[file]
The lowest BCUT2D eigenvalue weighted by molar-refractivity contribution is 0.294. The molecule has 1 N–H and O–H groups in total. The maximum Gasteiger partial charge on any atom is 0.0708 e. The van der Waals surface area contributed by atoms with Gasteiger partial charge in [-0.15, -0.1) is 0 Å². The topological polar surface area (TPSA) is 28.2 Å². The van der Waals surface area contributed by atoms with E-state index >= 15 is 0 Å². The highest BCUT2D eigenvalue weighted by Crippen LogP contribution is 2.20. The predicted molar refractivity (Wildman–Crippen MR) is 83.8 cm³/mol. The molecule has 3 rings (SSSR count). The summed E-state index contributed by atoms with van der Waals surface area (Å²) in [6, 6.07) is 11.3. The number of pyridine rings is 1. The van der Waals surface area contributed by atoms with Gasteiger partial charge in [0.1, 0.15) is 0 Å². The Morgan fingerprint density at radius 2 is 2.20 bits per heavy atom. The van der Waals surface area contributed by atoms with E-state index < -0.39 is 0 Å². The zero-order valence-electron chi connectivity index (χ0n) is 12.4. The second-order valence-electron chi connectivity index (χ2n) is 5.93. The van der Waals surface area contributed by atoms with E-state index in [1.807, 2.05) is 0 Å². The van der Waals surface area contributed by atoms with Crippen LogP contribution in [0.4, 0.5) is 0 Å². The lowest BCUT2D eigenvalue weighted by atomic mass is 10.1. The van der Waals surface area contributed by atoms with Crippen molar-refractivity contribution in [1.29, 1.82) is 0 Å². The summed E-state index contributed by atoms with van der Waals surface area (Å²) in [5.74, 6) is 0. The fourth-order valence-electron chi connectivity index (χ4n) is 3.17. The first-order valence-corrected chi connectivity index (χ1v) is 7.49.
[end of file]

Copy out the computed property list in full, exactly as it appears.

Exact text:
The lowest BCUT2D eigenvalue weighted by molar-refractivity contribution is 0.294. The molecule has 1 N–H and O–H groups in total. The maximum Gasteiger partial charge on any atom is 0.0708 e. The van der Waals surface area contributed by atoms with Gasteiger partial charge in [-0.15, -0.1) is 0 Å². The topological polar surface area (TPSA) is 28.2 Å². The van der Waals surface area contributed by atoms with E-state index >= 15 is 0 Å². The highest BCUT2D eigenvalue weighted by Crippen LogP contribution is 2.20. The predicted molar refractivity (Wildman–Crippen MR) is 83.8 cm³/mol. The molecule has 3 rings (SSSR count). The summed E-state index contributed by atoms with van der Waals surface area (Å²) in [6, 6.07) is 11.3. The number of pyridine rings is 1. The van der Waals surface area contributed by atoms with Gasteiger partial charge in [0.1, 0.15) is 0 Å². The Morgan fingerprint density at radius 2 is 2.20 bits per heavy atom. The van der Waals surface area contributed by atoms with E-state index < -0.39 is 0 Å². The zero-order valence-electron chi connectivity index (χ0n) is 12.4. The second-order valence-electron chi connectivity index (χ2n) is 5.93. The van der Waals surface area contributed by atoms with E-state index in [1.807, 2.05) is 0 Å². The van der Waals surface area contributed by atoms with Crippen LogP contribution in [0.4, 0.5) is 0 Å². The lowest BCUT2D eigenvalue weighted by atomic mass is 10.1. The van der Waals surface area contributed by atoms with Crippen molar-refractivity contribution in [1.29, 1.82) is 0 Å². The summed E-state index contributed by atoms with van der Waals surface area (Å²) in [5.74, 6) is 0. The fourth-order valence-electron chi connectivity index (χ4n) is 3.17. The first-order valence-corrected chi connectivity index (χ1v) is 7.49.